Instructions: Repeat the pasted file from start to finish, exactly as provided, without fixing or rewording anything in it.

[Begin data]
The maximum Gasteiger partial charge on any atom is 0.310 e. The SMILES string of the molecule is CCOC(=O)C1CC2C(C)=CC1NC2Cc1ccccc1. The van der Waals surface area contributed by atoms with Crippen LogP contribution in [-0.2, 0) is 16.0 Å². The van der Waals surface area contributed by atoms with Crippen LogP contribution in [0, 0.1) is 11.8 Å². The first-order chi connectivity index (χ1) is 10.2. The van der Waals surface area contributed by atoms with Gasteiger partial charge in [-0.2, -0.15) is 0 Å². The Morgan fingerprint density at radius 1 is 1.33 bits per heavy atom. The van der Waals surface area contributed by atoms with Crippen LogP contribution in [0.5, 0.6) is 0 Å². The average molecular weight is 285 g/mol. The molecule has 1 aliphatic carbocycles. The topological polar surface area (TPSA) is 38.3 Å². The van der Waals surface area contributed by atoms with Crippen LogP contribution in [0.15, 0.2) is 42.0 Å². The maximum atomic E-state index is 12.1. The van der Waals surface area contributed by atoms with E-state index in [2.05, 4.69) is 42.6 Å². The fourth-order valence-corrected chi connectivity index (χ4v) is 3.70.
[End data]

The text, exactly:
The maximum Gasteiger partial charge on any atom is 0.310 e. The SMILES string of the molecule is CCOC(=O)C1CC2C(C)=CC1NC2Cc1ccccc1. The van der Waals surface area contributed by atoms with Crippen LogP contribution in [-0.2, 0) is 16.0 Å². The van der Waals surface area contributed by atoms with Crippen LogP contribution in [0, 0.1) is 11.8 Å². The first-order chi connectivity index (χ1) is 10.2. The van der Waals surface area contributed by atoms with Gasteiger partial charge in [-0.2, -0.15) is 0 Å². The Morgan fingerprint density at radius 1 is 1.33 bits per heavy atom. The van der Waals surface area contributed by atoms with Crippen LogP contribution in [0.5, 0.6) is 0 Å². The average molecular weight is 285 g/mol. The molecule has 1 aliphatic carbocycles. The topological polar surface area (TPSA) is 38.3 Å². The van der Waals surface area contributed by atoms with Crippen LogP contribution in [0.15, 0.2) is 42.0 Å². The maximum atomic E-state index is 12.1. The van der Waals surface area contributed by atoms with E-state index in [2.05, 4.69) is 42.6 Å². The fourth-order valence-corrected chi connectivity index (χ4v) is 3.70.